Hi, Thanks for your reaction. The purpose of my test is to check if my NoiseGenerators really are Normal Distributed en witch circuit is the best! So I need some good test to do this. But what with: Fortune(117) and fortune(234), can't find anything about it.. Thanks for the help! Bosken
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## Re: Normal distribution (Lillie.test())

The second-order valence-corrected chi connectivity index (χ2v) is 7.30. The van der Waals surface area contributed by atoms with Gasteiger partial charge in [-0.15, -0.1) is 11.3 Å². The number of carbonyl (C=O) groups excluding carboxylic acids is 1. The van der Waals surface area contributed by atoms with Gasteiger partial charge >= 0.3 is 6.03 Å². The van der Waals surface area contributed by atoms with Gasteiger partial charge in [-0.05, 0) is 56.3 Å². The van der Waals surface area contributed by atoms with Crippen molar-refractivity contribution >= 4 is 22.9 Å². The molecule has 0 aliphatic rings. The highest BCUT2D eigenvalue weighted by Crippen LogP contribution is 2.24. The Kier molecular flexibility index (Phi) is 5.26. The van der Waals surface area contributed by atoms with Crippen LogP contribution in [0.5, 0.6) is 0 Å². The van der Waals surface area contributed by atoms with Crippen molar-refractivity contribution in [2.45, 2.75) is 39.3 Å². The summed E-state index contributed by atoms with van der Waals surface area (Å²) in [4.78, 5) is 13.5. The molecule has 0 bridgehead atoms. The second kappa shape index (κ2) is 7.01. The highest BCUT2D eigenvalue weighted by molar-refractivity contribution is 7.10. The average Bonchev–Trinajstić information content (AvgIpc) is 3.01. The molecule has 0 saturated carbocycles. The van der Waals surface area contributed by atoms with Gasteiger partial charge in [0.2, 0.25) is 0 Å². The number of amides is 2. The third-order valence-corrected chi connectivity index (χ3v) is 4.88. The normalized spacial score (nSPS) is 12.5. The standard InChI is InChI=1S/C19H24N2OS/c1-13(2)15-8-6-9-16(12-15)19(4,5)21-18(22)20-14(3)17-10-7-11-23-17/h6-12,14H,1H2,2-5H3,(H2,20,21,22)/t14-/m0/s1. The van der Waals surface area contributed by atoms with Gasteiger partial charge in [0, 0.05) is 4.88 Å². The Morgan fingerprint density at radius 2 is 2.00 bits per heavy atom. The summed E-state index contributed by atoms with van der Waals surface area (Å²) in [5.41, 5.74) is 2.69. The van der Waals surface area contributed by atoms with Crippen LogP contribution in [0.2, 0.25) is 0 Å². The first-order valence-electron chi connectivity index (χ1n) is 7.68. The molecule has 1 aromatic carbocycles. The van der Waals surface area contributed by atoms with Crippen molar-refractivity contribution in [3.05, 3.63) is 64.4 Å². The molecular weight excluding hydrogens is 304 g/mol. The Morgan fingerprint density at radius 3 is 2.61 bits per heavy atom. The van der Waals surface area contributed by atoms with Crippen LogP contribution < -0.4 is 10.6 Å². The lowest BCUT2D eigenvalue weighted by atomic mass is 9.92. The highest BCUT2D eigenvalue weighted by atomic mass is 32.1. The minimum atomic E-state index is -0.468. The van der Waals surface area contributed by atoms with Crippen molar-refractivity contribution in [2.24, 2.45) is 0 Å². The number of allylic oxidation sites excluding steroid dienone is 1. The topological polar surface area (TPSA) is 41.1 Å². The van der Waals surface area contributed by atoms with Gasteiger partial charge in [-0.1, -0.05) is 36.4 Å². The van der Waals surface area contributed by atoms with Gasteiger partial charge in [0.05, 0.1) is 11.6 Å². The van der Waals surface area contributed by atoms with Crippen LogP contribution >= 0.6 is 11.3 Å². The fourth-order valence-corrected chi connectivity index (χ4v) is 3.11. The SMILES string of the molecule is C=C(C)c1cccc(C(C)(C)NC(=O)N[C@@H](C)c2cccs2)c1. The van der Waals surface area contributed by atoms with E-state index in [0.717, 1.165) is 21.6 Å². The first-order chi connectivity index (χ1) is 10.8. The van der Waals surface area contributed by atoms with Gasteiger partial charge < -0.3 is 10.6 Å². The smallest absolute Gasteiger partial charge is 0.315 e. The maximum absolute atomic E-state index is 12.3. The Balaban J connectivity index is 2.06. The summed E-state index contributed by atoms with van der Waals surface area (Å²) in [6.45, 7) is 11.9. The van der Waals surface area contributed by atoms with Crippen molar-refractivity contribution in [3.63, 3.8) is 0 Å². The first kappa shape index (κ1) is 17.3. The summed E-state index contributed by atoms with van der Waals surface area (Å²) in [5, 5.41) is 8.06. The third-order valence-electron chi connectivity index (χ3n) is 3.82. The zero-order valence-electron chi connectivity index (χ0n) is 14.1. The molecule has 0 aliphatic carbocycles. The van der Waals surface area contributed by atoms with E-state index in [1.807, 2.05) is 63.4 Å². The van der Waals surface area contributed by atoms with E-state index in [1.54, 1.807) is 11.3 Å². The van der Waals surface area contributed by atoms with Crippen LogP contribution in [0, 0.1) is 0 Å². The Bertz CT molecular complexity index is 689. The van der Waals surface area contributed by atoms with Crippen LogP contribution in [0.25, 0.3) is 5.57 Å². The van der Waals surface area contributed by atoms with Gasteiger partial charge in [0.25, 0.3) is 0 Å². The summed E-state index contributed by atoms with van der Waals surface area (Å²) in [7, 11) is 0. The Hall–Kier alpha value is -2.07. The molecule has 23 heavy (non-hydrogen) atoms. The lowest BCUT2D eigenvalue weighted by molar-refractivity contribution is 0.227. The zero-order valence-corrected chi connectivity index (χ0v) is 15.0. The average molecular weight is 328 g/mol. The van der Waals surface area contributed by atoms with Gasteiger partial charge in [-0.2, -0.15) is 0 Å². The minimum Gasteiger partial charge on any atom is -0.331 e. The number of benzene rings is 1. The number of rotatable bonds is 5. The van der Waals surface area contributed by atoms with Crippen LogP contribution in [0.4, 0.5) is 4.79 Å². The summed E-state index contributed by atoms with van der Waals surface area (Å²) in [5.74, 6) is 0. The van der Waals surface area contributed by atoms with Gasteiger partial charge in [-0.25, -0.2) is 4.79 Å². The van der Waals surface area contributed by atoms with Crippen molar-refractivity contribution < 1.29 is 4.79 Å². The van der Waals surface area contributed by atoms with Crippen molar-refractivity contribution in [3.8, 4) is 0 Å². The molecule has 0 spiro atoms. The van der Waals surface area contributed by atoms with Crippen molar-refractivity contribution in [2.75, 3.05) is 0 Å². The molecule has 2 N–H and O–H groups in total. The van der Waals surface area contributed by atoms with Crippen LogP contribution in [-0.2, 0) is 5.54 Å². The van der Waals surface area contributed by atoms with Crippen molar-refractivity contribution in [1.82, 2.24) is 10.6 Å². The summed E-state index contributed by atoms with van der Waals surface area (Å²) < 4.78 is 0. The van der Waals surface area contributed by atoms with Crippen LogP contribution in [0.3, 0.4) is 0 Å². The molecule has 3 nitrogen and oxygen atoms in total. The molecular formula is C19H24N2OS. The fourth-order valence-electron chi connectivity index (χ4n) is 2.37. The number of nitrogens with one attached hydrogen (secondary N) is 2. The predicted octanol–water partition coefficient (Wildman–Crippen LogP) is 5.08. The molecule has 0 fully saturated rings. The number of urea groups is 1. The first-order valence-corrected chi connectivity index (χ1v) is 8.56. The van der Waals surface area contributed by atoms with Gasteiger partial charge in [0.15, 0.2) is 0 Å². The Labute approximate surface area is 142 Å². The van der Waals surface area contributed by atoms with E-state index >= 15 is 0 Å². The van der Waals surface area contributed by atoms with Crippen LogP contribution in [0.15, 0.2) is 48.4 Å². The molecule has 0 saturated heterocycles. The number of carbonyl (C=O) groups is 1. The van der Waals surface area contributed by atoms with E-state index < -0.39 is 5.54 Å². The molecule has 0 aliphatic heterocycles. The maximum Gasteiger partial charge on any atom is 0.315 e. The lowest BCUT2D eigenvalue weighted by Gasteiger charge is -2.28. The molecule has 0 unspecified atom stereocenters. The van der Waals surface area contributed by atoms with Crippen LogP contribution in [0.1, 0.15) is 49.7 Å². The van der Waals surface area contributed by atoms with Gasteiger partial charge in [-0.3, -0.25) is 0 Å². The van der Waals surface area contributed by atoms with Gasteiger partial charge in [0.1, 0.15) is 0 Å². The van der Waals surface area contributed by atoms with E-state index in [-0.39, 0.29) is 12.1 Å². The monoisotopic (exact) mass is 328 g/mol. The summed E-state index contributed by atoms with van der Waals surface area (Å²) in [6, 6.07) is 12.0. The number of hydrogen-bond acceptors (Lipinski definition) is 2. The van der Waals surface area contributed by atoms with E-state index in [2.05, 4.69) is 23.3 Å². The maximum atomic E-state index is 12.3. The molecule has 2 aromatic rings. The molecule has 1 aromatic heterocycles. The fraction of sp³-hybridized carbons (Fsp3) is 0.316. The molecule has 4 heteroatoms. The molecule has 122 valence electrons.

In reply to this post by Greg Snow-2 ... But,quoting Pogo, "We have met the enemy, and he is us." Normality tests are standard fare in a host of statistical texts. Bert Gunter Genentech Nonclinical Biostatistics     -----Original Message----- From: [hidden email] [mailto:[hidden email]] On Behalf Of Greg Snow Sent: Thursday, February 25, 2010 9:00 AM To: Bosken; [hidden email] Subject: Re: [R] Normal distribution (Lillie.test()) You should probably read fortune(117) and fortune(234) (and possibly some of the original discussions that lead to the fortunes).  Reading the help page for the SnowsPenultimateNormalityTest function (TeachingDemos package) may also help.  If you are happy with the plots, but still feel the need for a "test" of some sort, then you should investigate using the vis.test function in the TeachingDemos package. Hope this helps, -- Gregory (Greg) L. Snow Ph.D. Statistical Data Center Intermountain Healthcare [hidden email] 801.408.8111 > -----Original Message----- > From: [hidden email] [mailto:r-help-bounces@r- > project.org] On Behalf Of Bosken > Sent: Tuesday, February 23, 2010 4:13 AM > To: [hidden email] > Subject: Re: [R] Normal distribution (Lillie.test()) > > > Hi, > > Thanks for your reaction; > > How do you come to the decision that my data not is normal distributed? > > With the 69-95-99.7 test and Q-Q plot seems it ok! But these test are > not > exact, they only give you an image. > > Gr. Bosken > -- > View this message in context: http://n4.nabble.com/Normal-distribution-> Lillie-test-tp1565083p1565762.html > Sent from the R help mailing list archive at Nabble.com. > > ______________________________________________ > [hidden email] mailing list > https://stat.ethz.ch/mailman/listinfo/r-help> PLEASE do read the posting guide http://www.R-project.org/posting-> guide.html > and provide commented, minimal, self-contained, reproducible code. ______________________________________________ [hidden email] mailing list https://stat.ethz.ch/mailman/listinfo/r-helpPLEASE do read the posting guide http://www.R-project.org/posting-guide.htmland provide commented, minimal, self-contained, reproducible code. ______________________________________________ [hidden email] mailing list https://stat.ethz.ch/mailman/listinfo/r-helpPLEASE do read the posting guide http://www.R-project.org/posting-guide.htmland provide commented, minimal, self-contained, reproducible code.